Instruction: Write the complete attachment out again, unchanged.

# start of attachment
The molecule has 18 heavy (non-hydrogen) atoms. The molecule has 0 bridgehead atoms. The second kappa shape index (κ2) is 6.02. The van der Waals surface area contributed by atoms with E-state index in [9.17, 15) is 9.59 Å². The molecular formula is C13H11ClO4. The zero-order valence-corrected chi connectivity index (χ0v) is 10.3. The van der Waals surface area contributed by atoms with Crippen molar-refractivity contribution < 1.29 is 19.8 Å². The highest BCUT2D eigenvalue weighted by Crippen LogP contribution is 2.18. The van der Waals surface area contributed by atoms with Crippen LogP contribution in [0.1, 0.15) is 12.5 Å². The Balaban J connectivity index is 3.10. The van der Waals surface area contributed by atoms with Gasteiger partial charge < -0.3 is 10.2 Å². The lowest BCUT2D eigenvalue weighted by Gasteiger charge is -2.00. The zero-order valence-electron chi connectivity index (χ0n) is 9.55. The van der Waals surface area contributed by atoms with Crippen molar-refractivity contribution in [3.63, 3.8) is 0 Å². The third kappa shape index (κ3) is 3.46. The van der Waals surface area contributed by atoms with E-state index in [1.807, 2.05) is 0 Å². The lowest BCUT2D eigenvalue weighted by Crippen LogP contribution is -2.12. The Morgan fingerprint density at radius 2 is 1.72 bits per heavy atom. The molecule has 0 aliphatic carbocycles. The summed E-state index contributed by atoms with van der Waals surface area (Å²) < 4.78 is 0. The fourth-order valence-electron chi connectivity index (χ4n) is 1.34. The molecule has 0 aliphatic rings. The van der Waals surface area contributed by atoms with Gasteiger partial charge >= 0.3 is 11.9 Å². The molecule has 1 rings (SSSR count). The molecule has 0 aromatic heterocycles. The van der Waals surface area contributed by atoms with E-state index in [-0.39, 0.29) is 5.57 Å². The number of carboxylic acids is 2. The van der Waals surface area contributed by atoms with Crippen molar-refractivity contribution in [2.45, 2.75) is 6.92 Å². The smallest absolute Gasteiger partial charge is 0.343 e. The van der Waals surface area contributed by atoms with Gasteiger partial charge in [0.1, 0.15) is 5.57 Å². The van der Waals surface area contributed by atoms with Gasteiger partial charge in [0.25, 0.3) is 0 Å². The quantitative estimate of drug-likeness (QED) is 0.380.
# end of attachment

The molecule has 18 heavy (non-hydrogen) atoms. The molecule has 0 bridgehead atoms. The second kappa shape index (κ2) is 6.02. The van der Waals surface area contributed by atoms with E-state index in [9.17, 15) is 9.59 Å². The molecular formula is C13H11ClO4. The zero-order valence-corrected chi connectivity index (χ0v) is 10.3. The van der Waals surface area contributed by atoms with Crippen molar-refractivity contribution < 1.29 is 19.8 Å². The highest BCUT2D eigenvalue weighted by Crippen LogP contribution is 2.18. The van der Waals surface area contributed by atoms with Crippen LogP contribution in [0.1, 0.15) is 12.5 Å². The Balaban J connectivity index is 3.10. The van der Waals surface area contributed by atoms with Gasteiger partial charge < -0.3 is 10.2 Å². The lowest BCUT2D eigenvalue weighted by Gasteiger charge is -2.00. The zero-order valence-electron chi connectivity index (χ0n) is 9.55. The van der Waals surface area contributed by atoms with Crippen molar-refractivity contribution in [3.63, 3.8) is 0 Å². The third kappa shape index (κ3) is 3.46. The van der Waals surface area contributed by atoms with E-state index in [1.807, 2.05) is 0 Å². The lowest BCUT2D eigenvalue weighted by Crippen LogP contribution is -2.12. The Morgan fingerprint density at radius 2 is 1.72 bits per heavy atom. The molecule has 0 aliphatic carbocycles. The summed E-state index contributed by atoms with van der Waals surface area (Å²) < 4.78 is 0. The fourth-order valence-electron chi connectivity index (χ4n) is 1.34. The molecule has 0 aliphatic rings. The van der Waals surface area contributed by atoms with Gasteiger partial charge >= 0.3 is 11.9 Å². The molecule has 1 rings (SSSR count). The molecule has 0 aromatic heterocycles. The van der Waals surface area contributed by atoms with E-state index in [-0.39, 0.29) is 5.57 Å². The number of carboxylic acids is 2. The van der Waals surface area contributed by atoms with Crippen molar-refractivity contribution in [2.45, 2.75) is 6.92 Å². The smallest absolute Gasteiger partial charge is 0.343 e. The van der Waals surface area contributed by atoms with Gasteiger partial charge in [0.1, 0.15) is 5.57 Å². The van der Waals surface area contributed by atoms with Gasteiger partial charge in [0.25, 0.3) is 0 Å². The quantitative estimate of drug-likeness (QED) is 0.380.